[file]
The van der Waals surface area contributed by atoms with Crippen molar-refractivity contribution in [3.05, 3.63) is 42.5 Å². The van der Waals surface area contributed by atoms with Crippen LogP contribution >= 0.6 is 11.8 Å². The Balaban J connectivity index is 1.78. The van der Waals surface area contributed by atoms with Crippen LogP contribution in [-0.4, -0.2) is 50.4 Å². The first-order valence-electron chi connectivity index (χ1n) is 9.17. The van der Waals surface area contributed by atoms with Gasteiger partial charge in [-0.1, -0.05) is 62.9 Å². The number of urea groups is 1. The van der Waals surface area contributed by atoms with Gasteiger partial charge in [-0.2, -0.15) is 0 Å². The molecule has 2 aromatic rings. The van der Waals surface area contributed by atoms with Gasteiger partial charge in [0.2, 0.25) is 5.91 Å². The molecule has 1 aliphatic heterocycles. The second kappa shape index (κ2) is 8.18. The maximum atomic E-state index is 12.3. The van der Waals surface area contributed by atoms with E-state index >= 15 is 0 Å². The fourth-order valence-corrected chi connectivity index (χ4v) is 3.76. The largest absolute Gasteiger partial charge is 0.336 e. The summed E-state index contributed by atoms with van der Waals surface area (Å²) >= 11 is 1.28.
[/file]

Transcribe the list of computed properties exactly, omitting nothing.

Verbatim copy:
The van der Waals surface area contributed by atoms with Crippen molar-refractivity contribution in [3.05, 3.63) is 42.5 Å². The van der Waals surface area contributed by atoms with Crippen LogP contribution >= 0.6 is 11.8 Å². The Balaban J connectivity index is 1.78. The van der Waals surface area contributed by atoms with Crippen LogP contribution in [-0.4, -0.2) is 50.4 Å². The first-order valence-electron chi connectivity index (χ1n) is 9.17. The van der Waals surface area contributed by atoms with Gasteiger partial charge in [-0.1, -0.05) is 62.9 Å². The number of urea groups is 1. The van der Waals surface area contributed by atoms with Gasteiger partial charge in [-0.2, -0.15) is 0 Å². The molecule has 2 aromatic rings. The van der Waals surface area contributed by atoms with Gasteiger partial charge in [0.2, 0.25) is 5.91 Å². The molecule has 1 aliphatic heterocycles. The second kappa shape index (κ2) is 8.18. The maximum atomic E-state index is 12.3. The van der Waals surface area contributed by atoms with E-state index >= 15 is 0 Å². The fourth-order valence-corrected chi connectivity index (χ4v) is 3.76. The largest absolute Gasteiger partial charge is 0.336 e. The summed E-state index contributed by atoms with van der Waals surface area (Å²) >= 11 is 1.28.